What components are missing in a non-afterburning engine that an afterburning engine does, so that it can't use afterburning?

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    $\begingroup$ An afterburner :D $\endgroup$
    – user14897
    Commented Oct 4, 2016 at 15:21
  • $\begingroup$ good one, I mean what components. $\endgroup$
    – anonymous
    Commented Oct 4, 2016 at 15:22
  • 4
    $\begingroup$ You might get a better response by asking the opposite. i.e. What components are required. $\endgroup$
    – Notts90
    Commented Oct 4, 2016 at 16:35
  • $\begingroup$ @anonymous What components? The afterburner. Seriously, you're asking a tautology. $\endgroup$ Commented Oct 5, 2016 at 7:39
  • $\begingroup$ @Notts90 The required component would be an afterburner. A better question would be "how do afterburners work?" but that's already answered on Wikipedia. $\endgroup$ Commented Oct 5, 2016 at 7:39

2 Answers 2


The afterburner, of course.

In simplest sense, the afterburner is just an extension attached to the engine where the fuel is dumped into the exhaust, resulting in an inefficient but huge increase in thrust.


Turbojet with and without afterburner; image from aerospaceweb.org

In the above image, you can see the basic schematic of the afterburner- it basically consists of a long tube placed in between the turbine and the nozzle in which additional fuel is added and burned. The (afterburner) tube is quite simple, consisting of mechanisms to spray fuel into the exhaust and ignite it.

This image shows an actual afterburner, from the F/A -18 (F404 engine). As you can see, its quite simple.


... sailor Ryan Draper ... inspects an F/A-18 afterburner in the jet shop aboard the Nimitz-class aircraft carrier USS George Washington (CVN 73). Image from gizmodo.com

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    $\begingroup$ About your point on efficiency: as I learned doing the equations in college, the thermal efficiency (a ratio) increases when in afterburner, but so does the fuel consumption (significantly) which reduces the "MPG" for the aircraft. $\endgroup$ Commented Oct 4, 2016 at 16:02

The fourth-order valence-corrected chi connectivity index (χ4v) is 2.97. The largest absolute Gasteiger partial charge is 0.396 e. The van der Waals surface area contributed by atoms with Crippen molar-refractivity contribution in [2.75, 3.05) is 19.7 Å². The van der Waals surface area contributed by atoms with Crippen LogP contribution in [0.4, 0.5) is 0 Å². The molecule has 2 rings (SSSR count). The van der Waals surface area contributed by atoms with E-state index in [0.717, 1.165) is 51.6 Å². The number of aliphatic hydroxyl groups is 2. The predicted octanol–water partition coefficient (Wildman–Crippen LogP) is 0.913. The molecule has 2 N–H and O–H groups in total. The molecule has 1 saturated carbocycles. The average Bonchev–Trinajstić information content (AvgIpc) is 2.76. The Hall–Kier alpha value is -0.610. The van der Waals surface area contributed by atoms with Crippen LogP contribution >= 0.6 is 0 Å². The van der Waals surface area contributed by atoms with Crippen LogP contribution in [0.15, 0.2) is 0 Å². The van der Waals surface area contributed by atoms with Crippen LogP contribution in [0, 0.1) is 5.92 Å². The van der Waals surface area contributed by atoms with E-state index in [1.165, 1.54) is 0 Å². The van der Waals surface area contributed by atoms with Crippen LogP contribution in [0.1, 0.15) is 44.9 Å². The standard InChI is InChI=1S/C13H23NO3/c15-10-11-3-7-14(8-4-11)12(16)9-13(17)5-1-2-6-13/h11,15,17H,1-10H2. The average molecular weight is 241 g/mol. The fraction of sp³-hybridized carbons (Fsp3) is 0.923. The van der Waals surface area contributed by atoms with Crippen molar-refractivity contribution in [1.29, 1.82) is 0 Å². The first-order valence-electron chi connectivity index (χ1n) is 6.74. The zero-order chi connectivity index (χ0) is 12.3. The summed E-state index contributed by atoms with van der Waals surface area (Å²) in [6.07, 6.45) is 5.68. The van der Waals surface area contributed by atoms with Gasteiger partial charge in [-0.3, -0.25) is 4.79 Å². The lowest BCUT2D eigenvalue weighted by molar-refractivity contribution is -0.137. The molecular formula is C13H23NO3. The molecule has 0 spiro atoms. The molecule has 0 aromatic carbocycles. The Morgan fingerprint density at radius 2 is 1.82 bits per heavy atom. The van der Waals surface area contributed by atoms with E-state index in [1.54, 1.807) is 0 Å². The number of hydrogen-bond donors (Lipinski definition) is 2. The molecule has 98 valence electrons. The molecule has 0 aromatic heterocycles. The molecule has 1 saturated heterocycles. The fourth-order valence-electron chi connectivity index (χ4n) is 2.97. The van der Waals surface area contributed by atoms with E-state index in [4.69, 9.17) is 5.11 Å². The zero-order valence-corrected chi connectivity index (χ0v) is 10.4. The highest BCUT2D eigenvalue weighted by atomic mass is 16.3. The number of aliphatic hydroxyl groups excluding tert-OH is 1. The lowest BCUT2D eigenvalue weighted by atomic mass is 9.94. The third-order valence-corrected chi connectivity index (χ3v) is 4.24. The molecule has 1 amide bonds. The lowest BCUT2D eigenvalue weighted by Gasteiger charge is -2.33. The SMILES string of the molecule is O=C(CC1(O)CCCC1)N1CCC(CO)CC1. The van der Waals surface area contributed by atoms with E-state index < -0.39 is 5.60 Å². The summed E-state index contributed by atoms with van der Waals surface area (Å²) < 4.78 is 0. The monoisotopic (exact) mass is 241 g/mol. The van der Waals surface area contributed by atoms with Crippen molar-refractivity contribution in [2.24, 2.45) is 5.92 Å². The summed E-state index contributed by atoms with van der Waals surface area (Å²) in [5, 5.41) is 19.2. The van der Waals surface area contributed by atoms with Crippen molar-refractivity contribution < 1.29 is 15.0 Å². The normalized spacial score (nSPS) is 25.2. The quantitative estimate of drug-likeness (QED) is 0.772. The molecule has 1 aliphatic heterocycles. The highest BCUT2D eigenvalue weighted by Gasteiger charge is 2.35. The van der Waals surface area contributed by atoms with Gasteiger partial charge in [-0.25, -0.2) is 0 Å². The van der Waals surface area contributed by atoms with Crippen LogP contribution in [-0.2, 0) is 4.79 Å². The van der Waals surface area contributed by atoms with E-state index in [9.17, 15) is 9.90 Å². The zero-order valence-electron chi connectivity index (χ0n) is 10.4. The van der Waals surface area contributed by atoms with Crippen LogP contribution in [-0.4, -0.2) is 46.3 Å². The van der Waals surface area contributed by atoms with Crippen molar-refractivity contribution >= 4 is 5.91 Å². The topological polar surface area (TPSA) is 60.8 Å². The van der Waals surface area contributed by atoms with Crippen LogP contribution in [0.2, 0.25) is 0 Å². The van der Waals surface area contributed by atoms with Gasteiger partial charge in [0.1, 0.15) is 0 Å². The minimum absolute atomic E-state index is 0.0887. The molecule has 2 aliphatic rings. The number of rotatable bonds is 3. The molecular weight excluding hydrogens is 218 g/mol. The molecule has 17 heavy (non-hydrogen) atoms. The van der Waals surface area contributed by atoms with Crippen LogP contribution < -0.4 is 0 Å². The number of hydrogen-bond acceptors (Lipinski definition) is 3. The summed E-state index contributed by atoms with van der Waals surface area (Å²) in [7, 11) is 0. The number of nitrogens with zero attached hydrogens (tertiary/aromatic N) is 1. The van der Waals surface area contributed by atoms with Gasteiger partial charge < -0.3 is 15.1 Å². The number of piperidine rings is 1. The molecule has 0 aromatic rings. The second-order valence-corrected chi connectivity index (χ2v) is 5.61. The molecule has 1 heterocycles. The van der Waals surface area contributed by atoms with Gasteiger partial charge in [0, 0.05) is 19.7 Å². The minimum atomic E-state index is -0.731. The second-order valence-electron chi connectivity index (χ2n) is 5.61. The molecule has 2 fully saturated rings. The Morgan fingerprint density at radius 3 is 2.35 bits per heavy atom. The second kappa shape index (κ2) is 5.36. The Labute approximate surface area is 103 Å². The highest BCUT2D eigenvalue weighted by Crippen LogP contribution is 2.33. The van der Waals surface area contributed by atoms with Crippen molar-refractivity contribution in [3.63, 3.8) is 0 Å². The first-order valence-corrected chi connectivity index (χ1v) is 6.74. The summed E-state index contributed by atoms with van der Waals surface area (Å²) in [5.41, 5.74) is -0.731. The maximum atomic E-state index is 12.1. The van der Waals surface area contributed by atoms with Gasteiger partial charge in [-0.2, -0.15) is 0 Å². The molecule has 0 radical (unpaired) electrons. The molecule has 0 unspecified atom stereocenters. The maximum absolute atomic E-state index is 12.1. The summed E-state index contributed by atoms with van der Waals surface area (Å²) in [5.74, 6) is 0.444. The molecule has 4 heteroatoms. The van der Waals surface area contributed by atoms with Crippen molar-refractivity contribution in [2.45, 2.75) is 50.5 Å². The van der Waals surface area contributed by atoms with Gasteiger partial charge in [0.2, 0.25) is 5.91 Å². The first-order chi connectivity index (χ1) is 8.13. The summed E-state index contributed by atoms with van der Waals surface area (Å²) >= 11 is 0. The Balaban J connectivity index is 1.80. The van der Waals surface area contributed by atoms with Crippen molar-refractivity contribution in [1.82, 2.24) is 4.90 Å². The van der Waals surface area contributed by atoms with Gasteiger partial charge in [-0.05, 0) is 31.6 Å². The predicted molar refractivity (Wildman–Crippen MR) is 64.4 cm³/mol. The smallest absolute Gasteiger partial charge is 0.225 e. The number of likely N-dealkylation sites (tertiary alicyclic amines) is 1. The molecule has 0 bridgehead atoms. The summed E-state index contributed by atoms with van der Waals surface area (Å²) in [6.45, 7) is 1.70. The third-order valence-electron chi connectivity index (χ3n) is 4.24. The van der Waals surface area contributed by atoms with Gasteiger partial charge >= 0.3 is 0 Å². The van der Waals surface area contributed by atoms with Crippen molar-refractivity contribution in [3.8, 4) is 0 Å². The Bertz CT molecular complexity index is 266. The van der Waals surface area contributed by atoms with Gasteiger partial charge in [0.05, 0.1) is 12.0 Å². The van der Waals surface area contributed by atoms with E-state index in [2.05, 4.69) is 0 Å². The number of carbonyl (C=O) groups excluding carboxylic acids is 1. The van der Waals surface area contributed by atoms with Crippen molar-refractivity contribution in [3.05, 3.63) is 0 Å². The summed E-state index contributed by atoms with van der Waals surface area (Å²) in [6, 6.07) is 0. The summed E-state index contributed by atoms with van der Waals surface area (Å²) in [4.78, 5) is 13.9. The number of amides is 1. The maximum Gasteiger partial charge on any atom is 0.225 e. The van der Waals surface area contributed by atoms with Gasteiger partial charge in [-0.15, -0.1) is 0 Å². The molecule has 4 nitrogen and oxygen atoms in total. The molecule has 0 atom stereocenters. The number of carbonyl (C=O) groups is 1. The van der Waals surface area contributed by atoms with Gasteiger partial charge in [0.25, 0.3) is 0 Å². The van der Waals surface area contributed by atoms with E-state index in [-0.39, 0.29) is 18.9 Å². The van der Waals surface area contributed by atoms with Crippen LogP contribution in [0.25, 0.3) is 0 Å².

• $\begingroup$ In simplest terms, an afterburner is just an inefficient bolt-on rocket engine. $\endgroup$
    – J...
    Commented Oct 4, 2016 at 17:06
  • $\begingroup$ How is the afterburner duct designed and why is the tube so long? Is its role and design trivial or is it very different from a non-afterburner nozzle? $\endgroup$ Commented Oct 4, 2016 at 17:14
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    $\begingroup$ @CodyP The duct essentially acts as a rocket engine combustion chamber. A jet can't burn all the oxygen it ingests without overheating so the leftovers get burned downstream to "reheat" the exhaust gas and increase its exit velocity. The length is required to allow sufficient combustion of the injected fuel and the design, as with most things in aerospace, is really not trivial (at least in real implementations). The nozzle has to be sized (and able to expand in afterburning mode) to prevent backpressure that can cause a compressor stall in the turbine. $\endgroup$
    – J...
    Commented Oct 4, 2016 at 17:28
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    $\begingroup$ @CodyP: The length of the afterburner is basically an open ended oven. If the tube is short all you'll be doing is dumping unburnt kerosene out the tail end of the engine. $\endgroup$
    – slebetman
    Commented Oct 5, 2016 at 3:48

A jet engine afterburner is an extended exhaust section containing extra fuel injectors. Since the jet engine upstream (i.e., before the turbine) will use little of the oxygen it ingests, additional fuel can be burned after the gas flow has left the turbines.—Wikipedia

Also additional igniters.


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